NEW YORK (TheStreet) -- Are you considering buying foreign equities but are concerned about the weakening currencies from around the world? Thanks to currency-hedged exchange-traded funds, investors can sleep better at night knowing their investment isn't declining due to this issue.
Dodd Kittsley, Americas Head of ETF National Accounts & Strategy for Deutsche Asset & Wealth Management, says a strengthening U.S. dollar can significantly erode the returns on foreign investments for U.S. investors.
Let's say investors are long European stocks. As the euro weakens and the U.S. dollar strengthens, investors are seeing their returns fall because of the negative exposure to the euro currency, he said. While it may seem complicated by investing in an ETF that battles both currency exposure and underlying equities, it's not as advanced as one may think.
Kittsley explained a standard ETF for foreign equities provides investors with two returns: The gains or losses associated with the stocks and the gains and losses associated with the currencies. If the currency portion of the investment is hedged out, then all that's left is the exposure to the underlying equities.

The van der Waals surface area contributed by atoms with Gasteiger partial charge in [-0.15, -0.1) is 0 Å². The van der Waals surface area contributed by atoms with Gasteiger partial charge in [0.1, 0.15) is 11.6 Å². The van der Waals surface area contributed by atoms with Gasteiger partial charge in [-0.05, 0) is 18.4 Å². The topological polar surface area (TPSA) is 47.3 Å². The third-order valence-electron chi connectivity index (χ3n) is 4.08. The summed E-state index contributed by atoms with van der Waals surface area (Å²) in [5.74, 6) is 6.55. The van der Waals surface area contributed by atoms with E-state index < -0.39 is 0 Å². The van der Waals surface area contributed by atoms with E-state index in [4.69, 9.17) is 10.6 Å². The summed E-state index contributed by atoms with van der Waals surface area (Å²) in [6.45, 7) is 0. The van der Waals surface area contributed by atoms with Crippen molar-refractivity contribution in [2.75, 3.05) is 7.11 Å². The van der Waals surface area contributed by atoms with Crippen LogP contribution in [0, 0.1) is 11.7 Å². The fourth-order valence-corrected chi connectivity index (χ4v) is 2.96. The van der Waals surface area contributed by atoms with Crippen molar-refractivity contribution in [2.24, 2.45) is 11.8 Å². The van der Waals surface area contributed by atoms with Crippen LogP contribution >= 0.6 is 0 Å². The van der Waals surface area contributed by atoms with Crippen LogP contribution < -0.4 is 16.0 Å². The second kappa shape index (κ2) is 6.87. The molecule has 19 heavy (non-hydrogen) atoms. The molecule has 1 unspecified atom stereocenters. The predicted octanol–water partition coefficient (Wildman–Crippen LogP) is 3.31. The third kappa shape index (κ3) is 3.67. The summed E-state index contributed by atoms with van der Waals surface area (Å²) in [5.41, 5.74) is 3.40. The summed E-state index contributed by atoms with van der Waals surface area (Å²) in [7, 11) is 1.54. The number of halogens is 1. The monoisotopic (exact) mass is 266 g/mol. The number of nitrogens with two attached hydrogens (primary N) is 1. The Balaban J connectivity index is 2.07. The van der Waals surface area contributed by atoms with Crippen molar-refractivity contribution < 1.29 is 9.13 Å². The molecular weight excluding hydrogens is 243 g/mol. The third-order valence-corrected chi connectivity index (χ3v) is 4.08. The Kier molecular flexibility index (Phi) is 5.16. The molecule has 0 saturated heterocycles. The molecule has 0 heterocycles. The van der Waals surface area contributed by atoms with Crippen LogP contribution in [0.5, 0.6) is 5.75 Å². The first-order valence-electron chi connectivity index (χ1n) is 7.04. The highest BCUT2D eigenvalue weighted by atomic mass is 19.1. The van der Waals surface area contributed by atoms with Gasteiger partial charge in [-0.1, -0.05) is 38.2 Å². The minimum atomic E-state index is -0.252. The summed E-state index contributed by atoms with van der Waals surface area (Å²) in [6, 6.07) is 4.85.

In other words, "it's like investing like a local and taking out the currency effect," he said.
Kittsley forecasts that by the end of 2015, the Japanese yen will weaken to 120 per U.S. dollar, down from the current 115 yen. By 2017, the depreciation in the euro is expected to be even more pronounced. Currently, every 1 euro translates to $1.24 in the U.S. By 2017, that same euro is expected to equal just 95 cents in the U.S.
The currency decline should help foreign economies, he concluded, adding that some companies in Japan are already experiencing a boost in earnings. Europe won't be far behind.
-- Written by Bret Kenwell